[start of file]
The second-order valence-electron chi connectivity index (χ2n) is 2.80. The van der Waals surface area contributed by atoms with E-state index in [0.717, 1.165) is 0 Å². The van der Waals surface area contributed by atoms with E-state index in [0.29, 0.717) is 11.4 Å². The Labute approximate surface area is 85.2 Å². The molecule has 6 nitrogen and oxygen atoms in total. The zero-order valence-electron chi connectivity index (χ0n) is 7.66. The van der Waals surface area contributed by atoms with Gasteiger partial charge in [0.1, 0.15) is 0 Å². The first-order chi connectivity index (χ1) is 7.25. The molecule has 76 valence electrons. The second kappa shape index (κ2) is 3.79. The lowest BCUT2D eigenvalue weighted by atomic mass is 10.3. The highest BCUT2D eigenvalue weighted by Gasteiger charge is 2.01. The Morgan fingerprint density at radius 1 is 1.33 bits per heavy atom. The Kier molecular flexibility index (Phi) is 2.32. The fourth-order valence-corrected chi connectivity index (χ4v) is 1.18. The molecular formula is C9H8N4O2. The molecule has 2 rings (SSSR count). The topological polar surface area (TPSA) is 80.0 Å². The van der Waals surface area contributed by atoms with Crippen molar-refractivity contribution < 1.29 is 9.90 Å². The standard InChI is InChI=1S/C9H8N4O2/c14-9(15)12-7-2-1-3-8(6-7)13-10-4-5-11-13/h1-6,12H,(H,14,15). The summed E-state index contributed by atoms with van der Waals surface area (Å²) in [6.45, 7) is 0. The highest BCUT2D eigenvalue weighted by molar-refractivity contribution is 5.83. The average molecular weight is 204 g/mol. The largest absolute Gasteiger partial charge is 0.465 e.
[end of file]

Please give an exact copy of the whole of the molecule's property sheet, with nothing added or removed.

The second-order valence-electron chi connectivity index (χ2n) is 2.80. The van der Waals surface area contributed by atoms with E-state index in [0.717, 1.165) is 0 Å². The van der Waals surface area contributed by atoms with E-state index in [0.29, 0.717) is 11.4 Å². The Labute approximate surface area is 85.2 Å². The molecule has 6 nitrogen and oxygen atoms in total. The zero-order valence-electron chi connectivity index (χ0n) is 7.66. The van der Waals surface area contributed by atoms with Gasteiger partial charge in [0.1, 0.15) is 0 Å². The first-order chi connectivity index (χ1) is 7.25. The molecule has 76 valence electrons. The second kappa shape index (κ2) is 3.79. The lowest BCUT2D eigenvalue weighted by atomic mass is 10.3. The highest BCUT2D eigenvalue weighted by Gasteiger charge is 2.01. The Morgan fingerprint density at radius 1 is 1.33 bits per heavy atom. The Kier molecular flexibility index (Phi) is 2.32. The fourth-order valence-corrected chi connectivity index (χ4v) is 1.18. The molecular formula is C9H8N4O2. The molecule has 2 rings (SSSR count). The topological polar surface area (TPSA) is 80.0 Å². The van der Waals surface area contributed by atoms with Crippen molar-refractivity contribution < 1.29 is 9.90 Å². The standard InChI is InChI=1S/C9H8N4O2/c14-9(15)12-7-2-1-3-8(6-7)13-10-4-5-11-13/h1-6,12H,(H,14,15). The summed E-state index contributed by atoms with van der Waals surface area (Å²) in [6.45, 7) is 0. The highest BCUT2D eigenvalue weighted by molar-refractivity contribution is 5.83. The average molecular weight is 204 g/mol. The largest absolute Gasteiger partial charge is 0.465 e.